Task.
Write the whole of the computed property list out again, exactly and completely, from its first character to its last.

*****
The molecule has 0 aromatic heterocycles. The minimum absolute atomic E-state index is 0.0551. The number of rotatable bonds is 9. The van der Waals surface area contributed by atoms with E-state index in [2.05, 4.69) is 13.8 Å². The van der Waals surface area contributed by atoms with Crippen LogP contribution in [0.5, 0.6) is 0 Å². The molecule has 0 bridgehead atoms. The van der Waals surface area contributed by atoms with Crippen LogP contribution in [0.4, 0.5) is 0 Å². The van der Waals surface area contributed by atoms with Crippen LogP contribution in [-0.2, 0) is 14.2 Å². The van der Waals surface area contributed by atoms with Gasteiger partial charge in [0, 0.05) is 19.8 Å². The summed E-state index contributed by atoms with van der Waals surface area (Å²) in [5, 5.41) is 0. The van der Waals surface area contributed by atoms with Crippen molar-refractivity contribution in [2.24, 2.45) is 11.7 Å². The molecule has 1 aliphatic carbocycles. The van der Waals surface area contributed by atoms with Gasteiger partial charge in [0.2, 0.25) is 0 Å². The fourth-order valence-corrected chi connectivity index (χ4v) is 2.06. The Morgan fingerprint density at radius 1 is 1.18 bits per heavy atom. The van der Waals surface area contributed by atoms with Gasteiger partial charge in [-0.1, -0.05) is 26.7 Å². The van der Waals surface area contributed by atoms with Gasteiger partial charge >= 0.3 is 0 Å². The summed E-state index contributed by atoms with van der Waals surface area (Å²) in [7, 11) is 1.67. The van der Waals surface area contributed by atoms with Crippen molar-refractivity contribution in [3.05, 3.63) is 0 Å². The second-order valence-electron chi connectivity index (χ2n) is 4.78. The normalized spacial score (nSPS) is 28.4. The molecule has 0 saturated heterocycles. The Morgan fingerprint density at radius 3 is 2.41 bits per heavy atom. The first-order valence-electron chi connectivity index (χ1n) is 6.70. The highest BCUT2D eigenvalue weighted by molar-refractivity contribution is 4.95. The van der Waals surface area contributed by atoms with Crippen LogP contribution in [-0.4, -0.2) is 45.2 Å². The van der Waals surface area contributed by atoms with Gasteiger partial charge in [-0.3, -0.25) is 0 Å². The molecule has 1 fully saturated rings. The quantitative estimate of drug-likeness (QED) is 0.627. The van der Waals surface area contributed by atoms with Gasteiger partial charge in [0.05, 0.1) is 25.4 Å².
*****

The molecule has 0 aromatic heterocycles. The minimum absolute atomic E-state index is 0.0551. The number of rotatable bonds is 9. The van der Waals surface area contributed by atoms with E-state index in [2.05, 4.69) is 13.8 Å². The van der Waals surface area contributed by atoms with Crippen LogP contribution in [0.5, 0.6) is 0 Å². The molecule has 0 bridgehead atoms. The van der Waals surface area contributed by atoms with Crippen LogP contribution in [0.4, 0.5) is 0 Å². The van der Waals surface area contributed by atoms with Crippen LogP contribution in [-0.2, 0) is 14.2 Å². The van der Waals surface area contributed by atoms with Gasteiger partial charge in [0, 0.05) is 19.8 Å². The summed E-state index contributed by atoms with van der Waals surface area (Å²) in [5, 5.41) is 0. The van der Waals surface area contributed by atoms with Crippen molar-refractivity contribution in [2.24, 2.45) is 11.7 Å². The molecule has 1 aliphatic carbocycles. The van der Waals surface area contributed by atoms with Gasteiger partial charge in [0.2, 0.25) is 0 Å². The fourth-order valence-corrected chi connectivity index (χ4v) is 2.06. The Morgan fingerprint density at radius 1 is 1.18 bits per heavy atom. The van der Waals surface area contributed by atoms with Gasteiger partial charge in [-0.1, -0.05) is 26.7 Å². The van der Waals surface area contributed by atoms with Gasteiger partial charge >= 0.3 is 0 Å². The summed E-state index contributed by atoms with van der Waals surface area (Å²) in [7, 11) is 1.67. The van der Waals surface area contributed by atoms with Crippen molar-refractivity contribution in [3.05, 3.63) is 0 Å². The second-order valence-electron chi connectivity index (χ2n) is 4.78. The normalized spacial score (nSPS) is 28.4. The molecule has 0 saturated heterocycles. The Morgan fingerprint density at radius 3 is 2.41 bits per heavy atom. The first-order valence-electron chi connectivity index (χ1n) is 6.70. The highest BCUT2D eigenvalue weighted by molar-refractivity contribution is 4.95. The van der Waals surface area contributed by atoms with Crippen LogP contribution in [-0.4, -0.2) is 45.2 Å². The van der Waals surface area contributed by atoms with Gasteiger partial charge in [-0.3, -0.25) is 0 Å². The molecule has 1 fully saturated rings. The quantitative estimate of drug-likeness (QED) is 0.627. The van der Waals surface area contributed by atoms with Gasteiger partial charge in [0.05, 0.1) is 25.4 Å².